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Anna Moszynska

Term applied in its strictest sense to forms of 20th-century Western art that reject representation and have no starting- or finishing-point in nature. As distinct from processes of abstraction from nature or from objects (a recurring tendency across many cultures and periods that can be traced as far back as Palaeolithic cave painting), abstract art as a conscious aesthetic based on assumptions of self-sufficiency is a wholly modern phenomenon (see Abstraction).

In the late 19th century, and particularly in Symbolist art and literature, attention was refocused from the object to the emotions aroused in the observer in such a way that suggestion and evocation took priority over direct description and explicit analogy. In France especially this tradition contributed to the increased interest in the formal values of paintings, independent of their descriptive function, that prepared the way for abstraction. In his article ‘Définition du néo-traditionnisme’, published in L’Art et critique...


Michael Corris

Term applied to a work of art predominantly of a single colour or tone (for which see Grisaille), or to a type of painting originally associated with the practice of 20th-century avant-garde artists in Russia. The paintings and writings of Malevich, Kazimir and Rodchenko [Rodčenko; Rodtchenko], Aleksandr were responsible for the two principal interpretations of monochrome painting: the transcendental and the materialist. Malevich’s White Square on White (1918; New York, MOMA), generally regarded as the source for 20th-century monochrome painting, was produced in the context of his programme of Suprematism. A fascination with the asceticism of monochromatic painting and its mystical or occult associations can be found in extreme form in the work of Yves Klein and of Anish Kapoor. Rodchenko’s Colour Pure Red, Colour Pure Yellow, Colour Pure Blue (1921; Moscow, priv. col.) established the antithetical position for the monochrome as the radical materialist analysis of painting. Materialist theories value the monochrome as pure painting, because it reduces the art form to its theoretical limit of a single colour uniformly dispersed on a ground. Although such work convinced Rodchenko that painting’s terminus had been reached, varieties of this analytical or formal approach have remained influential and vital to ...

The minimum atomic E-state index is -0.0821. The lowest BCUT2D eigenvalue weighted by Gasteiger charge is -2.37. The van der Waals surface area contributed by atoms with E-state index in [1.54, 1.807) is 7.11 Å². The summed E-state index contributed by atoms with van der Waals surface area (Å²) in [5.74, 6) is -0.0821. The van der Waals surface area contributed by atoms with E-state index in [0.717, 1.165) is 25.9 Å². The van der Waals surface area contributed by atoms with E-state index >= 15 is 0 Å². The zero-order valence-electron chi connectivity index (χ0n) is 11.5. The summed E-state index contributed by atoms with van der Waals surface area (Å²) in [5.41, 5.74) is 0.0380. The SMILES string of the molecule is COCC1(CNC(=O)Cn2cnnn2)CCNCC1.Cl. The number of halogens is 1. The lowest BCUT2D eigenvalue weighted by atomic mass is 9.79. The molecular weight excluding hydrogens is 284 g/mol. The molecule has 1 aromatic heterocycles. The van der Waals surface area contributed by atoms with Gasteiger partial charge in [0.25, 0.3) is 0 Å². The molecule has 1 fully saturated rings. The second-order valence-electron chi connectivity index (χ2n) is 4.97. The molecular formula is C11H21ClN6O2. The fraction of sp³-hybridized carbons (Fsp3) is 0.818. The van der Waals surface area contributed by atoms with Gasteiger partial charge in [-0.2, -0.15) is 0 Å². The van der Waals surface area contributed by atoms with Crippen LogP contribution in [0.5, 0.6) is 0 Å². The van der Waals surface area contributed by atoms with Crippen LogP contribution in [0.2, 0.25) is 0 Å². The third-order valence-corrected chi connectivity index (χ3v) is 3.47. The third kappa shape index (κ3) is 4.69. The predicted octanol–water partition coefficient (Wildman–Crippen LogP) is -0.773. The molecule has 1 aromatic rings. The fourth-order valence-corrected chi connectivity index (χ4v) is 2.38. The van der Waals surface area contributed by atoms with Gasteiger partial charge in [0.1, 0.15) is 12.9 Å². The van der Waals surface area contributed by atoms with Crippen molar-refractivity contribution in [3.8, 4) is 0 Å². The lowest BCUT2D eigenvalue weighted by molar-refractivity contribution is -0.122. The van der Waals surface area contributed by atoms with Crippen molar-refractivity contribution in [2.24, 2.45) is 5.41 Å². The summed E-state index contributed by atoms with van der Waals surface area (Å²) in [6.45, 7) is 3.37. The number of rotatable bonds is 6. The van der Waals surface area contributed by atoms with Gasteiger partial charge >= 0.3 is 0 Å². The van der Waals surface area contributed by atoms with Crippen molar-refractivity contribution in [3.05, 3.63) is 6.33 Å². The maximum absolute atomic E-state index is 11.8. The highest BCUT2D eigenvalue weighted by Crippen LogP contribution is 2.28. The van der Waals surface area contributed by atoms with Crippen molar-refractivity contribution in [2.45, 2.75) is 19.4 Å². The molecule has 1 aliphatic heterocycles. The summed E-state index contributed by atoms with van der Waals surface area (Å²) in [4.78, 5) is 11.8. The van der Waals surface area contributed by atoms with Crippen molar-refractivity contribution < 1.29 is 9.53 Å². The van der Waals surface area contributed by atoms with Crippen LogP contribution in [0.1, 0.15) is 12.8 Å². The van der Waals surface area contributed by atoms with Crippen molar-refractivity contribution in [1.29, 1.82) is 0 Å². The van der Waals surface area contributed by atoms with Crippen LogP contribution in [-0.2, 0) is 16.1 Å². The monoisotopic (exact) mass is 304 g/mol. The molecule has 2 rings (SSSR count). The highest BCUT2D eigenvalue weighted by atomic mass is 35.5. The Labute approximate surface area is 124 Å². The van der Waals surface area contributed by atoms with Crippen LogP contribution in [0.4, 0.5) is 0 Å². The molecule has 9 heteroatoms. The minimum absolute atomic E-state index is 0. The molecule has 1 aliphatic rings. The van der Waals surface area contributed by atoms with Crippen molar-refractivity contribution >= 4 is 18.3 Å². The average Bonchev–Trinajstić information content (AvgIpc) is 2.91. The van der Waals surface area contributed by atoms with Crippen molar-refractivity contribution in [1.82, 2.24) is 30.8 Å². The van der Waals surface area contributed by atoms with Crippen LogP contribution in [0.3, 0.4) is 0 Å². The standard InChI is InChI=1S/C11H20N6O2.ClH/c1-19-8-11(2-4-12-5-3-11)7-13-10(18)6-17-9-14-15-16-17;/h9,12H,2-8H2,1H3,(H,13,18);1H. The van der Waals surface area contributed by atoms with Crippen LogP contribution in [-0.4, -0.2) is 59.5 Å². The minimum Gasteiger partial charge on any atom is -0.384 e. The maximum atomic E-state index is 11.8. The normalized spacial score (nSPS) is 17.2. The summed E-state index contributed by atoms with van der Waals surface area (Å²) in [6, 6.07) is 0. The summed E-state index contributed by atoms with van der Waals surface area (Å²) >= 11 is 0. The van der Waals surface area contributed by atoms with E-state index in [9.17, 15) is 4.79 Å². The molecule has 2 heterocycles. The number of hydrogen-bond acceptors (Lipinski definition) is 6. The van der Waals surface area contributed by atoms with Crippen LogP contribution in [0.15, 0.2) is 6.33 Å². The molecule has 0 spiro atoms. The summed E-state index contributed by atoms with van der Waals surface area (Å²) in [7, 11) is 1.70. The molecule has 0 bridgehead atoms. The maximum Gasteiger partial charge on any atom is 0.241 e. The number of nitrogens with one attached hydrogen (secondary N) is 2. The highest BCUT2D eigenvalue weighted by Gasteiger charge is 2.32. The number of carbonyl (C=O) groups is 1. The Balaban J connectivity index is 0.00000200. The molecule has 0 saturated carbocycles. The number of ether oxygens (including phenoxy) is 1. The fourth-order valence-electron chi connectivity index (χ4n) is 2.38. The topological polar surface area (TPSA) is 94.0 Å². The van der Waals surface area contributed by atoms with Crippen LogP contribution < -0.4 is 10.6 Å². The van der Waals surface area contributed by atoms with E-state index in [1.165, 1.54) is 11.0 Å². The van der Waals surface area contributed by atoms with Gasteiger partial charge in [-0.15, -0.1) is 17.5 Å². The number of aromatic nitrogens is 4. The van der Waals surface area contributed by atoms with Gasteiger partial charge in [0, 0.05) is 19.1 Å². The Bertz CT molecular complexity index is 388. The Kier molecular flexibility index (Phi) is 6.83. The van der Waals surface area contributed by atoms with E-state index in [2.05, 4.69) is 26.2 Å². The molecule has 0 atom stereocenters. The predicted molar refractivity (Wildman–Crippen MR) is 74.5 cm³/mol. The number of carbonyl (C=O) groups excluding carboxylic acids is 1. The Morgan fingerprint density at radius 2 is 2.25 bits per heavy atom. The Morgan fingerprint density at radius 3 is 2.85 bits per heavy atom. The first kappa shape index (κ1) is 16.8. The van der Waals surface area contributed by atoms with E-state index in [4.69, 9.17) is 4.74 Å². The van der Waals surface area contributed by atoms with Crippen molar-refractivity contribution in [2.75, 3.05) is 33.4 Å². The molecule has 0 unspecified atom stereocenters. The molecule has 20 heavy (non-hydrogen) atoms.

Hans J. Van Miegroet

Type of work in which an arrangement of diverse inanimate objects, including items of food (especially fruit and game), plants and artefacts is depicted. This arrangement is often apparently random and is usually within a domestic setting. The form is normally associated with oil painting, but other media have been used, including mosaics, watercolour, collage and photography. Despite the existence of still-life subjects in pre-Classical, Classical and Renaissance art, the form was recognized as a distinct genre only in the 17th century, when it reached the height of its popularity in western Europe, especially the Netherlands (where many of the conventions of Renaissance and Baroque still-life painting originated), France, Spain and Italy. Until this time, in inventories and theoretical writings, paintings representing foodstuffs, plants and inanimate objects were usually simply named after the items depicted; and even when the existence of a distinct type of painting became recognized there was still diversity in terminology before ‘still-life’ became accepted. In ...